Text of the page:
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  • Edwin Lopas (1846 - 1925)
    Links Find A Grave
  • Michael Troutman Simmons (1814 - 1867)
    Michael Troutman Simmons, one of the first white settlers North of the Columbia River in the Sate of Washington. He settled Tumwater, at Newmarket, near Olympia, Washington, The Capital of the State. M...
  • Willie Kentner (1887 - 1969)
  • William Perry Brown (1852 - 1889)
    Find A Grave Memorial# 34975812 1860 census, Union Township, Shelby, Indiana page: 49 family number: 343 name: Delilah Brown age: 50 years est birth year: 1810 birthplace: Ohio name: William ...
  • Ann "Annie" Cochran (1790 - 1861)
    Find a Grave Birth: Oct. 22, 1790 Death: Feb. 3, 1861 Centralia Lewis County Washington, USA Wife of James C. Cochran, married Mar. 12, 1812 Washington Co., KY. Family links: Children: ...

Washington Pioneers will include persons who lived in Washington between March 2 1853 and November 11, 1889

The Territory of Washington was an organized incorporated territory of the United States that existed from March 2, 1853, until November 11, 1889, when the territory was admitted to the Union as the State of Washington. It was created from the portion of the Oregon Territory north of the lower Columbia River and north of the 46th parallel east of the Columbia. At its largest extent, it also included the entirety of modern Idaho and parts of Montana and Wyoming, before attaining its final boundaries in 1863. Agitation in favor of self-government developed in the regions of the Oregon Territory north of the Columbia River in 1851–1852. A group of prominent settlers from the Cowlitz and Puget Sound regions met on November 25, 1852, at the "Monticello Convention", to draft a petition to the United States Congress calling for a separate territory north of the Columbia River. After gaining approval from the Oregon territorial government, the proposal was sent to the federal government.

The bill to establish the territory, H.R. 348, was reported in the U.S. House of Representatives by Representative Charles E. Stuart on January 25,1853.Representative Richard H. Stanton argued that the proposed name—the "Territory of Columbia"—might be confused for the District of Columbia, and suggested a name honoring George Washington instead. The bill was thus amended with the name "Washington", though not without some debate,[5] and passed in the House on February 10, passed in the Senate on March 2, and signed by President Millard Fillmore on the same day.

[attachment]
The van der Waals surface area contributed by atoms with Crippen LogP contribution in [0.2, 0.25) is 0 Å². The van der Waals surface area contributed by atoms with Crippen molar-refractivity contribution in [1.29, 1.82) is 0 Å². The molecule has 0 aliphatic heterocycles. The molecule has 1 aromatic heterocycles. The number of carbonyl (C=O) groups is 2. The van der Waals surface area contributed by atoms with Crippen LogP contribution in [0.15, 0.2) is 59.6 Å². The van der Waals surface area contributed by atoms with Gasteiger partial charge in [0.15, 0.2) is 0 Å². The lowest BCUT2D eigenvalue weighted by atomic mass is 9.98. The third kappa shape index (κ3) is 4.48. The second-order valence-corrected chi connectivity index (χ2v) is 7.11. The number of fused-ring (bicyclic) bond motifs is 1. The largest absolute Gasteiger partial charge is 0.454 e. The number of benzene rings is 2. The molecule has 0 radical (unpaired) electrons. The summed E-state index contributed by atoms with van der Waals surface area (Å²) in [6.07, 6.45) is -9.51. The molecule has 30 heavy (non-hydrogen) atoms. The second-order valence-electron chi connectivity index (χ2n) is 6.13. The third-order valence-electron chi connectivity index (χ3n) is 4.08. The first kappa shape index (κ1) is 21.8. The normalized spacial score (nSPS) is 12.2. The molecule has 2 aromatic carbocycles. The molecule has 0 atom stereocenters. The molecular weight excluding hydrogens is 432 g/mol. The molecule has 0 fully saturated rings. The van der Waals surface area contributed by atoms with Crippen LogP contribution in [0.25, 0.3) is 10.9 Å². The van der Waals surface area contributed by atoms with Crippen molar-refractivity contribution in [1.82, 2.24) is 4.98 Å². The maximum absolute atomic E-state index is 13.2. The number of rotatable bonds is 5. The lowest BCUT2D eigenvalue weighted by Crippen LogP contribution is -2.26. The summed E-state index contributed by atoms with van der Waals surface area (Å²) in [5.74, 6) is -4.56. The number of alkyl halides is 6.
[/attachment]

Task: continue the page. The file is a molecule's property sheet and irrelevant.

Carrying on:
Isaac Stevens, who was appointed the territory's first governor, declared Olympia to be the territorial capital. A territorial legislature was elected and first met in February 1854, and the territorial supreme court issued its first decision later in the year. Columbia Lancaster was elected as the first delegate to U.S. Congress.

The original boundaries of the territory included all of the present day State of Washington, as well as northern Idaho and Montana west of the continental divide. On the admission of the State of Oregon to the union in 1859, the eastern portions of the Oregon Territory, including southern Idaho, portions of Wyoming west of the continental divide, and a small portion of present-day Ravalli County, Montana were annexed to the Washington Territory.[9] The southeastern tip of the territory (in present day Wyoming) was sent to Nebraska Territory on March 2, 1861.

In 1863, the area of Washington Territory east of the Snake River and the 117th meridian was reorganized as part of the newly created Idaho Territory, leaving the territory within the current boundaries of Washington State, which was admitted to the Union on November 11, 1889 as the 42nd US state.